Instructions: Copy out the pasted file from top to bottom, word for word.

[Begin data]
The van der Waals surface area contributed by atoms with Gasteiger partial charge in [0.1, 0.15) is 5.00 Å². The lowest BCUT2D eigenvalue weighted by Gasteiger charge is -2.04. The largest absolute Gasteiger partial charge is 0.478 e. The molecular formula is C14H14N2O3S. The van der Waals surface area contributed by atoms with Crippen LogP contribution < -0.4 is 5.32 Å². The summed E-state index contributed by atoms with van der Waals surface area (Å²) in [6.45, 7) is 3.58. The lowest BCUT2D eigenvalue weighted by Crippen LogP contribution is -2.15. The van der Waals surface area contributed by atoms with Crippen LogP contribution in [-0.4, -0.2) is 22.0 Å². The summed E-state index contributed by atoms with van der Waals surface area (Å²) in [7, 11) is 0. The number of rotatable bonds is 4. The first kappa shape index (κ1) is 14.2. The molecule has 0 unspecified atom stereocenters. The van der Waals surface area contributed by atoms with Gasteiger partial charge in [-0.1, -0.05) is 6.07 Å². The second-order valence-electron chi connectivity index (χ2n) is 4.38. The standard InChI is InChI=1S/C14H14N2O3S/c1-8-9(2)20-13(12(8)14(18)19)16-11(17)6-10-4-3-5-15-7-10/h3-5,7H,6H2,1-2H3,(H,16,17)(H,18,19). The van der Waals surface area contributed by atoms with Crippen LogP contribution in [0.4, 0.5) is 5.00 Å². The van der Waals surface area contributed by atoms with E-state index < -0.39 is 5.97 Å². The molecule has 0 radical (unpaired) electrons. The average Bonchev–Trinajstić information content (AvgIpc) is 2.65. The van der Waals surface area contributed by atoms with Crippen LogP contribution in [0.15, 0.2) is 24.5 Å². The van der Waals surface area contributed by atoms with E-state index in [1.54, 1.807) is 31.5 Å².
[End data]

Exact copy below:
The van der Waals surface area contributed by atoms with Gasteiger partial charge in [0.1, 0.15) is 5.00 Å². The lowest BCUT2D eigenvalue weighted by Gasteiger charge is -2.04. The largest absolute Gasteiger partial charge is 0.478 e. The molecular formula is C14H14N2O3S. The van der Waals surface area contributed by atoms with Crippen LogP contribution < -0.4 is 5.32 Å². The summed E-state index contributed by atoms with van der Waals surface area (Å²) in [6.45, 7) is 3.58. The lowest BCUT2D eigenvalue weighted by Crippen LogP contribution is -2.15. The van der Waals surface area contributed by atoms with Crippen LogP contribution in [-0.4, -0.2) is 22.0 Å². The summed E-state index contributed by atoms with van der Waals surface area (Å²) in [7, 11) is 0. The number of rotatable bonds is 4. The first kappa shape index (κ1) is 14.2. The molecule has 0 unspecified atom stereocenters. The van der Waals surface area contributed by atoms with Gasteiger partial charge in [-0.1, -0.05) is 6.07 Å². The second-order valence-electron chi connectivity index (χ2n) is 4.38. The standard InChI is InChI=1S/C14H14N2O3S/c1-8-9(2)20-13(12(8)14(18)19)16-11(17)6-10-4-3-5-15-7-10/h3-5,7H,6H2,1-2H3,(H,16,17)(H,18,19). The van der Waals surface area contributed by atoms with Crippen LogP contribution in [0.4, 0.5) is 5.00 Å². The van der Waals surface area contributed by atoms with E-state index < -0.39 is 5.97 Å². The molecule has 0 radical (unpaired) electrons. The average Bonchev–Trinajstić information content (AvgIpc) is 2.65. The van der Waals surface area contributed by atoms with Crippen LogP contribution in [0.15, 0.2) is 24.5 Å². The van der Waals surface area contributed by atoms with E-state index in [1.54, 1.807) is 31.5 Å².